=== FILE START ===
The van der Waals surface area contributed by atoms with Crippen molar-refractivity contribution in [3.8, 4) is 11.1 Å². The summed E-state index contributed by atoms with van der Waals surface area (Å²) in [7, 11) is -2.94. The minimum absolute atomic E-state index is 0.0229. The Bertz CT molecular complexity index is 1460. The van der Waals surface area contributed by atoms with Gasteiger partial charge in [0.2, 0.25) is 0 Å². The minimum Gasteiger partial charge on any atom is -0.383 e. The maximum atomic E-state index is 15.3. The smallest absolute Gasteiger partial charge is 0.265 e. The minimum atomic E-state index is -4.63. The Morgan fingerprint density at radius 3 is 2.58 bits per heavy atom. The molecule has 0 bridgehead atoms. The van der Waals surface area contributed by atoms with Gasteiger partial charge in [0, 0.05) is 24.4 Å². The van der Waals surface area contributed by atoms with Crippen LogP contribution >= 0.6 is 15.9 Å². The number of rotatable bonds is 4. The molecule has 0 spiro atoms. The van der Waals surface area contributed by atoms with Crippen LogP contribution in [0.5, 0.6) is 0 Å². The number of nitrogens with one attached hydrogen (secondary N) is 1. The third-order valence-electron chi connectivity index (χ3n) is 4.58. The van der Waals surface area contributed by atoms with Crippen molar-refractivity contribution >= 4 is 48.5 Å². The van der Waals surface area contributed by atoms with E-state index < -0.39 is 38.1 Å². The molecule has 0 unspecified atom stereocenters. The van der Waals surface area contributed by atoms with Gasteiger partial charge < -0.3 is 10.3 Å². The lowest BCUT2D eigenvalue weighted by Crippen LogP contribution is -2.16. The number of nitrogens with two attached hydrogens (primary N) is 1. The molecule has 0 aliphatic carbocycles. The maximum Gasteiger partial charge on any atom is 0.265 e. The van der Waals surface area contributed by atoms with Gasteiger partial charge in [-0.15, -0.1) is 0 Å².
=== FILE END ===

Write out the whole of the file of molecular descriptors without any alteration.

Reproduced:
The van der Waals surface area contributed by atoms with Crippen molar-refractivity contribution in [3.8, 4) is 11.1 Å². The summed E-state index contributed by atoms with van der Waals surface area (Å²) in [7, 11) is -2.94. The minimum absolute atomic E-state index is 0.0229. The Bertz CT molecular complexity index is 1460. The van der Waals surface area contributed by atoms with Gasteiger partial charge in [0.2, 0.25) is 0 Å². The minimum Gasteiger partial charge on any atom is -0.383 e. The maximum atomic E-state index is 15.3. The smallest absolute Gasteiger partial charge is 0.265 e. The minimum atomic E-state index is -4.63. The Morgan fingerprint density at radius 3 is 2.58 bits per heavy atom. The molecule has 0 bridgehead atoms. The van der Waals surface area contributed by atoms with Gasteiger partial charge in [0, 0.05) is 24.4 Å². The van der Waals surface area contributed by atoms with Crippen LogP contribution >= 0.6 is 15.9 Å². The number of rotatable bonds is 4. The molecule has 0 spiro atoms. The van der Waals surface area contributed by atoms with Crippen LogP contribution in [0.5, 0.6) is 0 Å². The number of nitrogens with one attached hydrogen (secondary N) is 1. The third-order valence-electron chi connectivity index (χ3n) is 4.58. The van der Waals surface area contributed by atoms with Crippen molar-refractivity contribution >= 4 is 48.5 Å². The van der Waals surface area contributed by atoms with E-state index < -0.39 is 38.1 Å². The molecule has 0 unspecified atom stereocenters. The van der Waals surface area contributed by atoms with Gasteiger partial charge < -0.3 is 10.3 Å². The lowest BCUT2D eigenvalue weighted by Crippen LogP contribution is -2.16. The number of nitrogens with two attached hydrogens (primary N) is 1. The molecule has 0 aliphatic carbocycles. The maximum Gasteiger partial charge on any atom is 0.265 e. The van der Waals surface area contributed by atoms with Gasteiger partial charge in [-0.15, -0.1) is 0 Å².